THE BUZZ: California’s 2022 voting season is officially underway.
Tens of millions of ballots began rippling out from election headquarters to voters Monday, launching the state’s latest round of universal mail voting. Some foundational aspects of the state’s politics have barely budged since the 2020 primary. But the evolution of some key California issues and the vagaries of redistricting will fuel some markedly different dynamics from last time around. Some things to consider:
TO THE NUMBERS: Democrats dominate California. In fact, they comprise an even larger share of the electorate than ahead of the last primary — up from 45.3 percent to 46.8 percent — as the party added more than 900,000 registered voters.
Conversely, both the proportion and overall number of no-party-preference voters has slipped from 25.1 percent to 22.8 percent as the ranks of the unaffiliated shrank by about 170,000 voters. The Republican share has held steady even as the CAGOP added some 80,000 voters. Overall, there are about 1.4 million more registered voters.
ON THE ISSUES: Crime and abortion are both poised to play a dramatically larger role. Rising anxiety over public safety makes the attorney general’s race the statewide contest to watch, and the primary will answer a question that could largely determine the outcome: can no-party-preference Sacramento District Attorney Anne Marie Schubert break through, or will it be either Republican Nathan Hochman or Eric Early facing incumbent AG Rob Bonta in November?
Voters’ views on reproductive rights, on the other hand, have not changed. Californians still overwhelmingly support abortion access. But the Supreme Court’s vote to overturn Roe v. Wade has vaulted the issue to the top of the midterm agenda. It already formed the centerpiece of Gov. Gavin Newsom’s first campaign ad. You can count on it permeating races throughout the ballot, potentially boosting Democratic turnout.
SEA CHANGE: Redistricting will have voters selecting from a plethora of fresh faces. Dozens of incumbent state lawmakers — and a handful of House members — have chosen to retire or run for something else rather than seek another term. In a number of those districts, multiple candidates of the same party are vying to make the runoff. That means party identification won’t be enough. A new generation of candidates will need to introduce themselves to voters.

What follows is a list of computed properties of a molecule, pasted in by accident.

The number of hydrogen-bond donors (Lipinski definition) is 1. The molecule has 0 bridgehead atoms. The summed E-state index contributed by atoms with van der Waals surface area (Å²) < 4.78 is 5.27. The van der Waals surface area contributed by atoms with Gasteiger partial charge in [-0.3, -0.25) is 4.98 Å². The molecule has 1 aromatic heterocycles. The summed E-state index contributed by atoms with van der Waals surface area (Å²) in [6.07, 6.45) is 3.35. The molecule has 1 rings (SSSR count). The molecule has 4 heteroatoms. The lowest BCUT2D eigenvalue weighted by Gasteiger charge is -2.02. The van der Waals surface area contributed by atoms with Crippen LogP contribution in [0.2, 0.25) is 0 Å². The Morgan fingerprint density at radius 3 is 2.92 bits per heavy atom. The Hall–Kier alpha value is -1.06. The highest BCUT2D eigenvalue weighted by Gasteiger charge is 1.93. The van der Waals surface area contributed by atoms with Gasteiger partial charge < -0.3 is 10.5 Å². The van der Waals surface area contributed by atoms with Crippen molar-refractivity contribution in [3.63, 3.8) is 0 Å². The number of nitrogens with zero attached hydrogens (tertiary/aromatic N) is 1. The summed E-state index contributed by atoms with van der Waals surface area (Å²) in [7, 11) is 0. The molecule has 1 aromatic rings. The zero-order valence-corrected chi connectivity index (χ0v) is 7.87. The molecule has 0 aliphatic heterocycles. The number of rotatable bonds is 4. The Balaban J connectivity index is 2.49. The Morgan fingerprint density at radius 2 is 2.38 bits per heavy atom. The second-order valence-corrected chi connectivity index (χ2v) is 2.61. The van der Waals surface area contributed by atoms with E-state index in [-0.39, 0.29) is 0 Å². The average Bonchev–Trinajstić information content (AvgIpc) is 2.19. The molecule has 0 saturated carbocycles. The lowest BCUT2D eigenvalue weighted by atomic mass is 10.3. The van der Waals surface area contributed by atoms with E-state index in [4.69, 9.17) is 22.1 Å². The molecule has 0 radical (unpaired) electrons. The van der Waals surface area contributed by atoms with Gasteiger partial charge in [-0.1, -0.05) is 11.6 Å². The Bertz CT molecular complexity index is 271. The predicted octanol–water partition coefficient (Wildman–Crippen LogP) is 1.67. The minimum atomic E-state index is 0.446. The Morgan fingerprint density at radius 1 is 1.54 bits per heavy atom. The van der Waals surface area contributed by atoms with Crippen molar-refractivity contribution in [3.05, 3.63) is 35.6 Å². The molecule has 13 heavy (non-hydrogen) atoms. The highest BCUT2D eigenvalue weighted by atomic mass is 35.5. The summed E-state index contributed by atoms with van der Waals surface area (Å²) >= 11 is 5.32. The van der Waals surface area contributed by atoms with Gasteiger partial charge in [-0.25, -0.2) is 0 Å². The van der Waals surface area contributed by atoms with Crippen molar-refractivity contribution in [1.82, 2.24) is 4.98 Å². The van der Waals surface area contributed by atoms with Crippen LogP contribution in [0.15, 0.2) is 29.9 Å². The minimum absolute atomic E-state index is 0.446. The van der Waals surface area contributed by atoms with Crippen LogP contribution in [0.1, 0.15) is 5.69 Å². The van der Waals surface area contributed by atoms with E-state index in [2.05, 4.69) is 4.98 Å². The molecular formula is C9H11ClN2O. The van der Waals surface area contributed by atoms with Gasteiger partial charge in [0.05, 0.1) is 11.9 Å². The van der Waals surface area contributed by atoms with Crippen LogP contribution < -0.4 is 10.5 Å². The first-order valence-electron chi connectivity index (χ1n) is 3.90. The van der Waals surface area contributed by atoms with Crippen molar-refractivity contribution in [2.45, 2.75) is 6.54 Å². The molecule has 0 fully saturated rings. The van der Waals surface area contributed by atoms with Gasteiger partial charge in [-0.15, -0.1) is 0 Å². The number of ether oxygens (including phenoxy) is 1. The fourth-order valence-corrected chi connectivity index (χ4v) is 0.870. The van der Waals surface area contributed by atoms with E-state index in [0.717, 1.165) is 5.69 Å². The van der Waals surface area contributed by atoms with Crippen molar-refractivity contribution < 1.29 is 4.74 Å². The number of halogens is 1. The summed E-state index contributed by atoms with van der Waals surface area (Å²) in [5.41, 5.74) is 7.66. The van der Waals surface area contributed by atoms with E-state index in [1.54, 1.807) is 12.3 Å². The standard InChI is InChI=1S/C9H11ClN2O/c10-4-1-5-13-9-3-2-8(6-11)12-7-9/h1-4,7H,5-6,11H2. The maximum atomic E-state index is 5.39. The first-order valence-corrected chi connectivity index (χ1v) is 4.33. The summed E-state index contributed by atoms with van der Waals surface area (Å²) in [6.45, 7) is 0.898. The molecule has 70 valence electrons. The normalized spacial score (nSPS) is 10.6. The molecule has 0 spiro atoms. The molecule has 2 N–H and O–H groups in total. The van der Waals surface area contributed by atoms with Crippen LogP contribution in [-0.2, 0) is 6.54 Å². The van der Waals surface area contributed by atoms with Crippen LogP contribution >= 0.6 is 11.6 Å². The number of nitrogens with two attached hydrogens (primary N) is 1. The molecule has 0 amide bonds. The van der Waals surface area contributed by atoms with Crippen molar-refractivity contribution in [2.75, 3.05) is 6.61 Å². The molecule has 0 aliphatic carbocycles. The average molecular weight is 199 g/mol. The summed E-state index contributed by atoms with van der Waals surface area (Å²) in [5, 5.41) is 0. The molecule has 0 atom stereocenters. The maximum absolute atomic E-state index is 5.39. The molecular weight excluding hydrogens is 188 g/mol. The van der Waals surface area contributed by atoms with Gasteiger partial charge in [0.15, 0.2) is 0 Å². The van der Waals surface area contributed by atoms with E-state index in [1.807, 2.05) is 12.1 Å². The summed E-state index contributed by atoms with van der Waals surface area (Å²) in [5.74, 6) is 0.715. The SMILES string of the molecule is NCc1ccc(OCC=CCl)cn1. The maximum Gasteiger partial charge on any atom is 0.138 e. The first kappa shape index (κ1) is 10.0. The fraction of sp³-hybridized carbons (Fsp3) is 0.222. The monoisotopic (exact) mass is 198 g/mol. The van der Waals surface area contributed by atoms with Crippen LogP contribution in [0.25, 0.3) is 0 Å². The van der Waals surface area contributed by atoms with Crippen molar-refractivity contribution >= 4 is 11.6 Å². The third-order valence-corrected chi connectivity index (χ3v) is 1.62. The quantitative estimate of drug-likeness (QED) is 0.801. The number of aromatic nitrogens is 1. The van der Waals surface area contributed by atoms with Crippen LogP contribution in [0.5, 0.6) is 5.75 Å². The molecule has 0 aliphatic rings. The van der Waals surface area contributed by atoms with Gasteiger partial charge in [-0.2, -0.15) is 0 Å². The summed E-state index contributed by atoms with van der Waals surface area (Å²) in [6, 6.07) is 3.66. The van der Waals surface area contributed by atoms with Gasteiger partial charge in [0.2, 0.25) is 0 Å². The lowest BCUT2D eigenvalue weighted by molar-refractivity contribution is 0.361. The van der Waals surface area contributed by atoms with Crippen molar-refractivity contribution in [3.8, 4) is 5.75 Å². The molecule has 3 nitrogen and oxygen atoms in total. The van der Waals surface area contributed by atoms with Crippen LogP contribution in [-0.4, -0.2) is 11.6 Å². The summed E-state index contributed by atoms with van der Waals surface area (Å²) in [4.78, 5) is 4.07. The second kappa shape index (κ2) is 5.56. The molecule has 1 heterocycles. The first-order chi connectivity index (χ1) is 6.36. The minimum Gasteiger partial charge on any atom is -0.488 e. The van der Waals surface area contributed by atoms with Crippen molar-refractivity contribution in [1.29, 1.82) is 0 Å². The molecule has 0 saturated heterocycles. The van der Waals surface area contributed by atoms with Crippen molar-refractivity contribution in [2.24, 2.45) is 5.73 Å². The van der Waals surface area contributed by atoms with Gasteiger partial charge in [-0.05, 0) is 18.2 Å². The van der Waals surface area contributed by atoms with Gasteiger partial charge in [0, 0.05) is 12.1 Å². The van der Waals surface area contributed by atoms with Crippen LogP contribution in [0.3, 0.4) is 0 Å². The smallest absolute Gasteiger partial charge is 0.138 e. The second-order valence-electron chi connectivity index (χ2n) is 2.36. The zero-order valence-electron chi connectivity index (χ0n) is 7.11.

DOUBLE DUTY: Redistricting will also add a new variable for hundreds of thousands of lucky voters. In a pair of Assembly districts and a House district, voters will both select someone to fill out the term of departed lawmakers under current lines and decide who should advance to the general election for the next term under new lines.
Similarly, Sen. Alex Padilla will be on ballots twice: once to finish the rest of the term, which now-Vice President Kamala Harris initially won, and once to move on to the general election for a full six-year term. This as Padilla competes with Democrat Dan O’Dowd, who is spending heavily on a quixotic campaign to undermine Elon Musk. Got all that?
BUENOS DÍAS, good Tuesday morning. An offshoot of the Joint Legislative Audit Committee is interviewing state auditor candidates today, looking to fill the sizable shoes of widely respected former auditor Elaine Howle.
QUOTE OF THE DAY: “Our proud pro-choice House Majority must continue this fight in the public arena so that the American people know that their rights are on the ballot this November.” Speaker Nancy Pelosi urges her caucus to focus on abortion rights heading into midterms.
BONUS QOTD: “They were definitely thrilled and they were happy when I said yes.” Assembly member and perennial DCCC prospect Rudy Salas on finally running for Congress, via POLITICO.
WHERE’S GAVIN? Nothing official announced.
— “Lawmakers call for inquiry into state Controller Betty Yee’s role in failed mask deal,” by the LA Times’ Melody Gutierrez: “After California officials were forced to claw back the state’s $457-million cash advance to Blue Flame amid fraud concerns, lawmakers demanded transparency and accountability during a hearing in May 2020. But Yee’s name was never mentioned.”
— “Twitter’s top lawyer long weighed safety and free speech. Then Elon Musk called her out,” by the WaPo’s Elizabeth Dwoskin, Cat Zakrzewski, Will Oremus and Joseph Menn: “Defenders say her team, known as the trust and safety organization, has worked painstakingly to rein in coronavirus misinformation, bullying and other harmful speech on the site, moves that necessarily limit some forms of expression.”